to:

Instead of a national state the Germans got the fairly loose German Confederation (''Deutscher Bund''), which consisted of 42 states (38 monarchies and four free cities), or more correctly, states and parts of states, as e. g. big chunks of Prussia and Austria lay outside its borders. The Confederation's legislative debating forum, the ''Bundestag'', unlike its [[PoliticalSystemOfGermany modern namesake]], was a no more than a permanent conference of ambassadors. It soon enabled Metternich to institute repressive measures to protect the ''[[StatusQuoIsGod status quo]]'' in Germany and Europe and to combat revolutionary and nationalist movements. This was institutionalized in the Karlsbad decrees of 1819, which most notably involved a tightening of the screws in the censorship of newspapers, periodicals and books. This aspect of the ''Biedermeier'' period goes under the headline of "Restoration" (''Restauration''), and some of the smaller states took it to ludicrous extremes. For instance in Electoral Hesse (''Kurhessen'', capital Kassel) it was even attempted for a time to restore the pre-1806 pigtails and to forbid state officials from wearing "seditious" moustaches.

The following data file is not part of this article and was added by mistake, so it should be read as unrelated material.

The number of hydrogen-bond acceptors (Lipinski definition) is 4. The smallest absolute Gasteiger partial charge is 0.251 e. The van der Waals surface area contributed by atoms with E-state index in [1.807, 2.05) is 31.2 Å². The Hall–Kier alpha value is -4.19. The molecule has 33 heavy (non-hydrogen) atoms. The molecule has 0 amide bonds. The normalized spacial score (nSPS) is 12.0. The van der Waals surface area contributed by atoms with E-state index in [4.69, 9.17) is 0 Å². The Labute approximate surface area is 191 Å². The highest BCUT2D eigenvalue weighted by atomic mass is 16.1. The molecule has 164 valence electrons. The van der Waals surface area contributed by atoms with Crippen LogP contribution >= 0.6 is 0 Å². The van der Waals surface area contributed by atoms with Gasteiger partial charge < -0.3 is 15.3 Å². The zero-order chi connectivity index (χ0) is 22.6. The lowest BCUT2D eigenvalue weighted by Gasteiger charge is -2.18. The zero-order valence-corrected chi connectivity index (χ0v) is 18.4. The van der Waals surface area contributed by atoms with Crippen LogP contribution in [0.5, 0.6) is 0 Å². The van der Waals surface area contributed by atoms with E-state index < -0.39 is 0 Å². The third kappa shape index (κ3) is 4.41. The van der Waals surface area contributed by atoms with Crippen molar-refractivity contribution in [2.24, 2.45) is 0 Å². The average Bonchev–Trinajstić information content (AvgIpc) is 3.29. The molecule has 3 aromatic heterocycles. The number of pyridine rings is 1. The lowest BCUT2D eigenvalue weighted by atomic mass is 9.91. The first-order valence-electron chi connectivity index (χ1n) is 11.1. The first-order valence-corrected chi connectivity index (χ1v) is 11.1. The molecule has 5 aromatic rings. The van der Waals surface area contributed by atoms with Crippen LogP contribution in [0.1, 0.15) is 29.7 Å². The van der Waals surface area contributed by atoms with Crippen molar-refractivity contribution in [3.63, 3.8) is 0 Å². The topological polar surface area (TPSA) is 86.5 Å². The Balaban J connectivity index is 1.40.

mustaches.



* FunnyForeigner: Germany, especially the newly "discovered" Rhine valley and the Elbe valley south of Dresden, began to attract much larger numbers of foreign tourists than ever before, including e. g. Creator/VictorHugo, Creator/HansChristianAndersen, and painter J.M.W. Turner. This led to foreign tourists, especially excentric Englishmen with more money than sense to become popular comedy figures in German media.

to:

* FunnyForeigner: Germany, especially the newly "discovered" Rhine valley and the Elbe valley south of Dresden, began to attract much larger numbers of foreign tourists than ever before, including e. g. Creator/VictorHugo, Creator/HansChristianAndersen, and painter J.M.W. Turner. This led to foreign tourists, especially excentric eccentric Englishmen with more money than sense to become popular comedy figures in German media.